Recent Research Reports
Steel 2015: A review of South Africa's steel sector (PDF Report)
Creamer Media’s Steel 2015 report provides an overview of the key developments in the global steel industry and particularly of South Africa’s steel sector over the past year, including details of production and consumption, as well as the country's primary carbon...
Projects in Progress 2015 - First Edition (PDF Report)
In fact, this edition of Creamer Media’s Projects in Progress 2015 supplement tracks developments taking place under the Renewable Energy Independent Power Producer Procurement Programme, which has had four bidding rounds. It appears to remain a shining light on the...
Electricity 2015: A review of South Africa's electricity sector (PDF Report)
Creamer Media’s Electricity 2015 report provides an overview of State-owned power utility Eskom and independent power producers, as well as electricity planning, transmission, distribution and the theft thereof, besides other issues.
Construction 2015: A review of South Africa’s construction sector (PDF Report)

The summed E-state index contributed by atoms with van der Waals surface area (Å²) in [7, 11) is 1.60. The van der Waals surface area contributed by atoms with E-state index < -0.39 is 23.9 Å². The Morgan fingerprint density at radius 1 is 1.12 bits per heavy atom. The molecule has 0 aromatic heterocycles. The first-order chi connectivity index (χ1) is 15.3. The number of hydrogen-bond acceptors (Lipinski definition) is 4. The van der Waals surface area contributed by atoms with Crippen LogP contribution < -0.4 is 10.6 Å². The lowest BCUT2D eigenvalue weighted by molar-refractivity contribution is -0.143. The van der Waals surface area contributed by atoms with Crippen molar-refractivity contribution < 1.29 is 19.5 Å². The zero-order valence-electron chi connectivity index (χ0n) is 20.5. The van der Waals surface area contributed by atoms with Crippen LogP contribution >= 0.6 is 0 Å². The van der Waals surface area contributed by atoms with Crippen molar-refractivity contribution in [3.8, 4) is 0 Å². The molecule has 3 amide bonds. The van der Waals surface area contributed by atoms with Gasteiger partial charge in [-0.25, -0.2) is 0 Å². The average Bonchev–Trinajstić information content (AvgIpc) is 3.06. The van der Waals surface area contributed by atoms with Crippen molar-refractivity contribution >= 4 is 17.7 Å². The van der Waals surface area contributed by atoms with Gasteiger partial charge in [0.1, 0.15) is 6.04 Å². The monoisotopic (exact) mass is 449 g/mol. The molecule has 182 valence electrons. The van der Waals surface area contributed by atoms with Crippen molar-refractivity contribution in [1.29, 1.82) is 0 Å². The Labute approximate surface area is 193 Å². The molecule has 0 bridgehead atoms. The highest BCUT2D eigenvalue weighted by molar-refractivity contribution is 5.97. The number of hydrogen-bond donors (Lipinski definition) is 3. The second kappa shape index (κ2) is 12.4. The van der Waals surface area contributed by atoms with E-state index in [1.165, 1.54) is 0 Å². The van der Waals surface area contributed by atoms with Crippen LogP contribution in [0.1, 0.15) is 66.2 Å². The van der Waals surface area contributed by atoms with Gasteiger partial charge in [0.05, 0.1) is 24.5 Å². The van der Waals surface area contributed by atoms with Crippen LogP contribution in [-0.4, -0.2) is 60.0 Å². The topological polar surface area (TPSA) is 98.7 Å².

Creamer Media’s Construction 2015 Report examines South Africa’s construction industry over the past 12 months. The report provides insight into the business environment; the key participants in the sector; local construction demand; geographic diversification;...
Liquid Fuels 2014 - A review of South Africa's Liquid Fuels sector (PDF Report)
Creamer Media’s Liquid Fuels 2014 Report examines these issues, focusing on the business environment, oil and gas exploration, the country’s feedstock supplies, the development of South Africa’s biofuels industry, fuel pricing, competition in the sector, the...